Over a year ago I mentioned an idea for a new middle-grade novel to my agent and when he emailed back to tell me he loved the idea, he mentioned that he’d love to take a look at my outline. Oh, good lord. My what? For a brief moment I thought of telling him, “I don’t do those kinds of things”. But I didn’t. Instead I sat down and actually wrote a chapter outline for the whole book.

Then I had my foot surgery and life became one big hot mess so the outline and the book idea faded into the depths of my hard drive. Until I dug it back out this March. And I followed that outline as I drafted. Not exactly, but there was enough there that it helped me draft the book in a little over a month. It was liberating! I will never write without one again.

timelineForBlogBut when the book was finished I worried that my rough outline didn’t keep the scenes, days and details straight enough. Lucky for me I happened to see a post on Twitter by the talented Kat Zhang with a link to the Timeline feature on ReadWriteThink.org and it blew. my. mind.

Seriously. You organize your points however you want and when you’re done, you save it to your computer. Then when you want to open it up again, just pull that file back up through the website and move things around. It even lets you upload photos. This –> is the first half of my book. I organized my timeline by day (so I knew if I had my MC going to school on a Sunday) and ended up doing it in two halves with two different files because the book spanned a period of three weeks.

My book was suddenly organized!
Having this tool made my revisions a breeze. When I needed to figure out where to move scenes and what couldn’t go before something else happened…
This was perfect.
And for it being free software, you really can’t beat it.

Processing…

I’m writing this post from a hotel in Cleveland. I woke up at 5:15 and haven’t been able to go back to sleep.

Sure, one of the reasons is probably that the bed is too soft (seriously – since when would that be a problem?) but the other bigger problem is the huge info dump my brain is trying to process after this weekend.

I’m here because I attended the Northern Ohio SCBWI Conference and there was so much good/useful/fantastic information thrown at me that I think my brain is refusing to shut down until it goes over (and over!) every single detail. Doesn’t help with the whole sleep issue.

These conferences are so valuable. It’s an opportunity to improve your craft. It’s an opportunity to network. It’s an opportunity to get renewed, refreshed, and re-energized to do what you do best.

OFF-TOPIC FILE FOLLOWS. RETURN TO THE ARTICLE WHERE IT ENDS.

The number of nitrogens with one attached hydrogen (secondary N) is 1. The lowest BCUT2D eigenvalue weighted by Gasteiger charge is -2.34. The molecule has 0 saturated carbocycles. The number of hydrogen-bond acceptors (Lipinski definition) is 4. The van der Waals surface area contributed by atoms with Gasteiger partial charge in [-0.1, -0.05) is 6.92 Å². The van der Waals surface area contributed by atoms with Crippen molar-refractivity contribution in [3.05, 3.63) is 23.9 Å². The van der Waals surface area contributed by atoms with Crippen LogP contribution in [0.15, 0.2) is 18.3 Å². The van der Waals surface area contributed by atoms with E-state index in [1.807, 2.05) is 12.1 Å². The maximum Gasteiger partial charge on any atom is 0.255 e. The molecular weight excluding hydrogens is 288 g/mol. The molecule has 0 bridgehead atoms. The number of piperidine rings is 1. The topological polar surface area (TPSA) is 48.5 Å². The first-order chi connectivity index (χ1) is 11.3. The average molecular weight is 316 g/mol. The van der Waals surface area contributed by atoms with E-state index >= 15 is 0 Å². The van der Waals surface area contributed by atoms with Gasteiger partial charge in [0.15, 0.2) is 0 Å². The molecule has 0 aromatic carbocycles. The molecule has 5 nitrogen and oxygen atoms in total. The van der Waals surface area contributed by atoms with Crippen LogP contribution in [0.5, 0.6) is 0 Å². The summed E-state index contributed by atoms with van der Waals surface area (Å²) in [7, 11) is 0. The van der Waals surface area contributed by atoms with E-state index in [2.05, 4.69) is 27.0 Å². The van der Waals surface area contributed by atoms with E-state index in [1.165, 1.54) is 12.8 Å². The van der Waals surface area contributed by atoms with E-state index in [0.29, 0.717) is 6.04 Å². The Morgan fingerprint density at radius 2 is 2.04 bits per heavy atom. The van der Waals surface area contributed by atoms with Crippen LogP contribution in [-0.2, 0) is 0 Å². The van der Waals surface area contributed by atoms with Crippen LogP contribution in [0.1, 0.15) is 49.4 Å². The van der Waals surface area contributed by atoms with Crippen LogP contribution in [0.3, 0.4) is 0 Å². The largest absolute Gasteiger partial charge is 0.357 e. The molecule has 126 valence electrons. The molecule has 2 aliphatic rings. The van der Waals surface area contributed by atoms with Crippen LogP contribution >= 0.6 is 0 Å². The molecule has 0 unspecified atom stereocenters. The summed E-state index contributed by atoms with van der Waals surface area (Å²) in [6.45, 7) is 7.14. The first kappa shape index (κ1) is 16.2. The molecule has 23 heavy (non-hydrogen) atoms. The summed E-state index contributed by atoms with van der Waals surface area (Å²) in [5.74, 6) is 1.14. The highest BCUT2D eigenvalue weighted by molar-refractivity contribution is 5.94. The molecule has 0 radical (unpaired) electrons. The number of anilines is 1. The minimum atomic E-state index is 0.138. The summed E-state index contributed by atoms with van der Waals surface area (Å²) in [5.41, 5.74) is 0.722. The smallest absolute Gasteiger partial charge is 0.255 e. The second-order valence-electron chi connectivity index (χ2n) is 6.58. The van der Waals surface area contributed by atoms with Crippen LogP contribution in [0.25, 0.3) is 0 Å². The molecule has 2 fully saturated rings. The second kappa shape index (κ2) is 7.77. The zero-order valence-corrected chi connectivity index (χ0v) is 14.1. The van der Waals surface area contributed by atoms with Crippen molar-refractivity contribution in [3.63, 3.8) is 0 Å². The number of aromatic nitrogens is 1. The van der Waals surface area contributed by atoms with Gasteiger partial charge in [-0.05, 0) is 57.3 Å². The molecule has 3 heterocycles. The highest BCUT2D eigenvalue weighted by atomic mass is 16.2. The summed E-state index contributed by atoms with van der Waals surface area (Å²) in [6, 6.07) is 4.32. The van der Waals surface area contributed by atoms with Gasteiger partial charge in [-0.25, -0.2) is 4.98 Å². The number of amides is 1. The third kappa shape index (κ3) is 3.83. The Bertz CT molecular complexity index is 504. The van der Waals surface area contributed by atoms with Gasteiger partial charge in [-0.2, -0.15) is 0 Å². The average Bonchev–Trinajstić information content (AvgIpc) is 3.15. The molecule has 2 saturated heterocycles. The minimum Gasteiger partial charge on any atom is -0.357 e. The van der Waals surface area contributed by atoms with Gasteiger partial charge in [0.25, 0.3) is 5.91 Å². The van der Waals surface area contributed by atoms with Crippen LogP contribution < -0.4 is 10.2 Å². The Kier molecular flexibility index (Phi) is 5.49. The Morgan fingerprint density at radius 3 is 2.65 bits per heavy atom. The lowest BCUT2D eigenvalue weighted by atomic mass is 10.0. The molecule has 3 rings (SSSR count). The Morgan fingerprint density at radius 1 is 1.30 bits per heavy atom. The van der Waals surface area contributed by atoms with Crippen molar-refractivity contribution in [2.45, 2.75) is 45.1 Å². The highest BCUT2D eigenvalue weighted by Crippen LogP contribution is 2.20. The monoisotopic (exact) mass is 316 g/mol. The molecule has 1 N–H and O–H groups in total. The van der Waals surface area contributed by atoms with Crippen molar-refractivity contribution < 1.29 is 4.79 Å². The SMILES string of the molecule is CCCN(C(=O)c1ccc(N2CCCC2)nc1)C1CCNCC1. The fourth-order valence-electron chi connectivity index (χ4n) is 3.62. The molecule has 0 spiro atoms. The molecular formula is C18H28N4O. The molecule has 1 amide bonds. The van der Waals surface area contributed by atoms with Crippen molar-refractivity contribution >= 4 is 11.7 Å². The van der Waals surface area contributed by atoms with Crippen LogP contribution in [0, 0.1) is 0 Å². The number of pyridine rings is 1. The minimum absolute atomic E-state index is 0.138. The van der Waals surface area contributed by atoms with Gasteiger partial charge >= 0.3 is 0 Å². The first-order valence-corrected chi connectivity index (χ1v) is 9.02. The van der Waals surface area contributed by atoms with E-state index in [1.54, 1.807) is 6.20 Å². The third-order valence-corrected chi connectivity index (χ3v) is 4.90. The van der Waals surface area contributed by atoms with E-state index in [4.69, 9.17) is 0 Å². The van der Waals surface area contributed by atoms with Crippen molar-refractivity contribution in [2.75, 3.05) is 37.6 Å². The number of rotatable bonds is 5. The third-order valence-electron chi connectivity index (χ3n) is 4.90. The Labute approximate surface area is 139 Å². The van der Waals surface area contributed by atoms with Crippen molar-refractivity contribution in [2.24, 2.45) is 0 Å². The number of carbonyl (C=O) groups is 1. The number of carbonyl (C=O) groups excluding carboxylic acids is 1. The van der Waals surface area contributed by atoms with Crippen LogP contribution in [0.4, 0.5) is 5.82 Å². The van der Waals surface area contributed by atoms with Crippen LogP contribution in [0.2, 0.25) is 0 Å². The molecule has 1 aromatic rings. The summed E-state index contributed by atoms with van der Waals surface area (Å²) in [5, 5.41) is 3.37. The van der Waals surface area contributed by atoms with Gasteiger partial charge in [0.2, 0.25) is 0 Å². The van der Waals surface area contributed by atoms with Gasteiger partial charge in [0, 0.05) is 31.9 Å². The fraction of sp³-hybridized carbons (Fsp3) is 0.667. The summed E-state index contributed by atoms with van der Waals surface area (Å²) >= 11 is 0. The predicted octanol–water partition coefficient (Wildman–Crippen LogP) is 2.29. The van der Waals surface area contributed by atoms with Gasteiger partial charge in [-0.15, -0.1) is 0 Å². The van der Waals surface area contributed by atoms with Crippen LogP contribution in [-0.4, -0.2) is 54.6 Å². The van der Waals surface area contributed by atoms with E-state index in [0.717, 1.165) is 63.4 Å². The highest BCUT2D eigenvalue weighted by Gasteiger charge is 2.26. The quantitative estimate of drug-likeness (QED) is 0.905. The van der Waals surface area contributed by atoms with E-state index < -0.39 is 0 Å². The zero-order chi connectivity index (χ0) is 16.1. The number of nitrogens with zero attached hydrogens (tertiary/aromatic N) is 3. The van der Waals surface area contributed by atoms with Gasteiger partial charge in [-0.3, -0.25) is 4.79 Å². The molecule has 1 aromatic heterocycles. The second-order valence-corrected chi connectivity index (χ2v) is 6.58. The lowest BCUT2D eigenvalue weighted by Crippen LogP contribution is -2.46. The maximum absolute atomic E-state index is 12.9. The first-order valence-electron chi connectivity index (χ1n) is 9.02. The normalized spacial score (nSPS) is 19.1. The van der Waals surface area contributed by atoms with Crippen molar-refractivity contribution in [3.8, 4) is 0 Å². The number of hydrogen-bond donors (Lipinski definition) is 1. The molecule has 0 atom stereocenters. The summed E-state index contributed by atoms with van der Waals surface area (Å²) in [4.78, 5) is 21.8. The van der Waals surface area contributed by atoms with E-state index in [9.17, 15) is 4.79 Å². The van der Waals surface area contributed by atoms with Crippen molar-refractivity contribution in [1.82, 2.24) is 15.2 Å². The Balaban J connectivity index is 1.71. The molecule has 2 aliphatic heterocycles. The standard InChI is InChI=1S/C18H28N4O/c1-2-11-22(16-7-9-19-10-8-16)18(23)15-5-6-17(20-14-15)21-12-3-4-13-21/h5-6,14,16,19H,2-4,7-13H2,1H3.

Write.

If you ever get a chance to go to one – take that chance. You won’t regret it.

Beta Notes

This is my Saturday.
Hanging out with notes from my beta readers.
I love getting thoughts and comments from readers. Back when I wrote my first book and got my first beta reader for it I was scared to death to get her emails. So sure she was going to hate what she read and tell me I was a moron for writing it. (That didn’t happen)
Over the past few years I’ve LOVED to get thoughts from readers. I have a few readers who let me know EXACTLY what they’re feeling when they read different parts of the book and I feel like I’m in their head, reading it from a whole new perspective. I have a few readers who email their thoughts, a few that call and a few that write things down next to the text. My friend Abby draws me little hearts when she likes something she reads (my favorite!)
I’m a dreamer when I write. Things don’t always make sense, and they’re not always possible. My readers are really good at grounding me and bringing me back down to earth. In fact I got a call at work from my husband this past week where he started the conversation with “Are you crazy? Do you think submarines are made out of fruit roll-ups?” ha ha ha – well, they’d be pretty yummy if they were, wouldn’t they?
I’m diving back into sorting through my reader notes. Each one makes this story so much better and that makes Holly a happy girl.

Life After Funk

Wow. That was a long road.
I knew recovery would take a while but I never imagined it would take 4 months.
I also assumed my recovery would be purely physical.
Wrong again.
Sometimes I think the mental recovery was worse.

But the good news is, I finally feel like I’m back.
I haven’t had to take a pill for a week (not even an Advil!) and while I have a few little tweaks of pain here and there, it’s nothing that I can’t handle. And since there is no more pain when I walk, I walk better. I’m still a little slow because I’m still figuring out how to walk the right way, but that’s OK. I’ll get faster. Until then, feel free to enjoy a leisurely stroll with me while we chat.

The best part is that I’ve started writing again.
I wrote some when I was laid up on the couch this summer, but I can’t write on a couch. I’m a sit-at-a-desk-while-I-write kind of girl which was hard to do with a huge cast covering my leg.

I got into a not-writing funk. I floundered on what to work on, flip-flopping to a different project every week, frustrated that the words weren’t flowing like they used to. Writing makes me happy, so without that I felt lost. I needed something to get me back on track.

First, I read Stephen King’s On Writing.
Hands down the best thing I could have read. I’m a huge SK fan so I’m kind of shocked I hadn’t read it before this, but he’s just the right person to give you a swift kick in the pants to make you put your fingers to the keys. (And make you laugh while you’re doing it) I’m sure the other parents in the school pickup line were wondering what I was on as I laughed uncontrollably behind the wheel.

This sentence from the book was exactly what I needed.
At the start of the road back I just tried to believe the people who said that things would get better if I gave time to do so.

I had stopped believing.